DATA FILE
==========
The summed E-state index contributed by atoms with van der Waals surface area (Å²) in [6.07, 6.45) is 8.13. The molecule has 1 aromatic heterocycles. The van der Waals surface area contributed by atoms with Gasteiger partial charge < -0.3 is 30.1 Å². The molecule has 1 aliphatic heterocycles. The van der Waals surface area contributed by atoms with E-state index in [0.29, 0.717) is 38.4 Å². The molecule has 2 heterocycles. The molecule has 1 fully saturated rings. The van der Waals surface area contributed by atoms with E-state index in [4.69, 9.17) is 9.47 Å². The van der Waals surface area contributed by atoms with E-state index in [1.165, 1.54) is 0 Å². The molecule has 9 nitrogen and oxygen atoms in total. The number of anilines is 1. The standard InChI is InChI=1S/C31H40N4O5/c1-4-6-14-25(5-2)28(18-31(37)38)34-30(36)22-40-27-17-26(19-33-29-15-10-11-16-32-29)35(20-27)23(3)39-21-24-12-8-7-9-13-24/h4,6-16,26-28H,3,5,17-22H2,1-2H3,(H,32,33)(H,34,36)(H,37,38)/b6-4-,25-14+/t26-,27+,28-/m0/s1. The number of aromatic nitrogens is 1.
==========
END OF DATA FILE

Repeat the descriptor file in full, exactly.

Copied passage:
The summed E-state index contributed by atoms with van der Waals surface area (Å²) in [6.07, 6.45) is 8.13. The molecule has 1 aromatic heterocycles. The van der Waals surface area contributed by atoms with Gasteiger partial charge < -0.3 is 30.1 Å². The molecule has 1 aliphatic heterocycles. The van der Waals surface area contributed by atoms with E-state index in [0.29, 0.717) is 38.4 Å². The molecule has 2 heterocycles. The molecule has 1 fully saturated rings. The van der Waals surface area contributed by atoms with E-state index in [4.69, 9.17) is 9.47 Å². The van der Waals surface area contributed by atoms with E-state index in [1.165, 1.54) is 0 Å². The molecule has 9 nitrogen and oxygen atoms in total. The number of anilines is 1. The standard InChI is InChI=1S/C31H40N4O5/c1-4-6-14-25(5-2)28(18-31(37)38)34-30(36)22-40-27-17-26(19-33-29-15-10-11-16-32-29)35(20-27)23(3)39-21-24-12-8-7-9-13-24/h4,6-16,26-28H,3,5,17-22H2,1-2H3,(H,32,33)(H,34,36)(H,37,38)/b6-4-,25-14+/t26-,27+,28-/m0/s1. The number of aromatic nitrogens is 1.